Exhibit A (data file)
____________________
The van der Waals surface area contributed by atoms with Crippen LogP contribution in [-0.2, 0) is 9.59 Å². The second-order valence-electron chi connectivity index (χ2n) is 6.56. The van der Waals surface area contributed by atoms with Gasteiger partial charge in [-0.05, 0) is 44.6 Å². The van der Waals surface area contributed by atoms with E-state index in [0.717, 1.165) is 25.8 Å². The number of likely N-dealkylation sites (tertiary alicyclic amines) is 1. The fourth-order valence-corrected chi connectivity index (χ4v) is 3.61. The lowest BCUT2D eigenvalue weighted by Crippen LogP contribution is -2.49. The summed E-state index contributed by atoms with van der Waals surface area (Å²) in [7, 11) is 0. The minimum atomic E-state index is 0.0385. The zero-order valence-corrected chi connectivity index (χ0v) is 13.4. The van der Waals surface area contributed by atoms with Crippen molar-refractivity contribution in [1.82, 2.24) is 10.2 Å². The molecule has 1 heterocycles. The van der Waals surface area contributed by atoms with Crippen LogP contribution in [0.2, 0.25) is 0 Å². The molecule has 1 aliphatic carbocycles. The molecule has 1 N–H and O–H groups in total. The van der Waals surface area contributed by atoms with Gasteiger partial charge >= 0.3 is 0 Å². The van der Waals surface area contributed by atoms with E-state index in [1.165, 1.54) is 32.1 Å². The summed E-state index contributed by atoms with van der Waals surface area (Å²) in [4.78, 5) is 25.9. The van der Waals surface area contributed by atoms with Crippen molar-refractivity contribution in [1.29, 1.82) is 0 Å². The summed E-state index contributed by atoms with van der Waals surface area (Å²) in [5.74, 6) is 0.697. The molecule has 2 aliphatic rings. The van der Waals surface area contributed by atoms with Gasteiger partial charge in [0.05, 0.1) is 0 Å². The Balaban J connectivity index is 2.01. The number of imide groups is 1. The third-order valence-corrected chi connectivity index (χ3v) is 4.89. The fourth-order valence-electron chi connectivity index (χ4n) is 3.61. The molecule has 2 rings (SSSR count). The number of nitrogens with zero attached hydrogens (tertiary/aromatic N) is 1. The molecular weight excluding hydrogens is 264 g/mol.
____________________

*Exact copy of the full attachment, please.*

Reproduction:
The van der Waals surface area contributed by atoms with Crippen LogP contribution in [-0.2, 0) is 9.59 Å². The second-order valence-electron chi connectivity index (χ2n) is 6.56. The van der Waals surface area contributed by atoms with Gasteiger partial charge in [-0.05, 0) is 44.6 Å². The van der Waals surface area contributed by atoms with E-state index in [0.717, 1.165) is 25.8 Å². The number of likely N-dealkylation sites (tertiary alicyclic amines) is 1. The fourth-order valence-corrected chi connectivity index (χ4v) is 3.61. The lowest BCUT2D eigenvalue weighted by Crippen LogP contribution is -2.49. The summed E-state index contributed by atoms with van der Waals surface area (Å²) in [7, 11) is 0. The minimum atomic E-state index is 0.0385. The zero-order valence-corrected chi connectivity index (χ0v) is 13.4. The van der Waals surface area contributed by atoms with Crippen molar-refractivity contribution in [1.82, 2.24) is 10.2 Å². The molecule has 1 heterocycles. The van der Waals surface area contributed by atoms with Crippen LogP contribution in [0.2, 0.25) is 0 Å². The molecule has 1 aliphatic carbocycles. The molecule has 1 N–H and O–H groups in total. The van der Waals surface area contributed by atoms with Gasteiger partial charge >= 0.3 is 0 Å². The van der Waals surface area contributed by atoms with E-state index in [1.165, 1.54) is 32.1 Å². The summed E-state index contributed by atoms with van der Waals surface area (Å²) in [4.78, 5) is 25.9. The van der Waals surface area contributed by atoms with Crippen molar-refractivity contribution in [1.29, 1.82) is 0 Å². The summed E-state index contributed by atoms with van der Waals surface area (Å²) in [5.74, 6) is 0.697. The molecule has 2 aliphatic rings. The van der Waals surface area contributed by atoms with Gasteiger partial charge in [0.05, 0.1) is 0 Å². The Balaban J connectivity index is 2.01. The number of imide groups is 1. The third-order valence-corrected chi connectivity index (χ3v) is 4.89. The fourth-order valence-electron chi connectivity index (χ4n) is 3.61. The molecule has 2 rings (SSSR count). The number of nitrogens with zero attached hydrogens (tertiary/aromatic N) is 1. The molecular weight excluding hydrogens is 264 g/mol.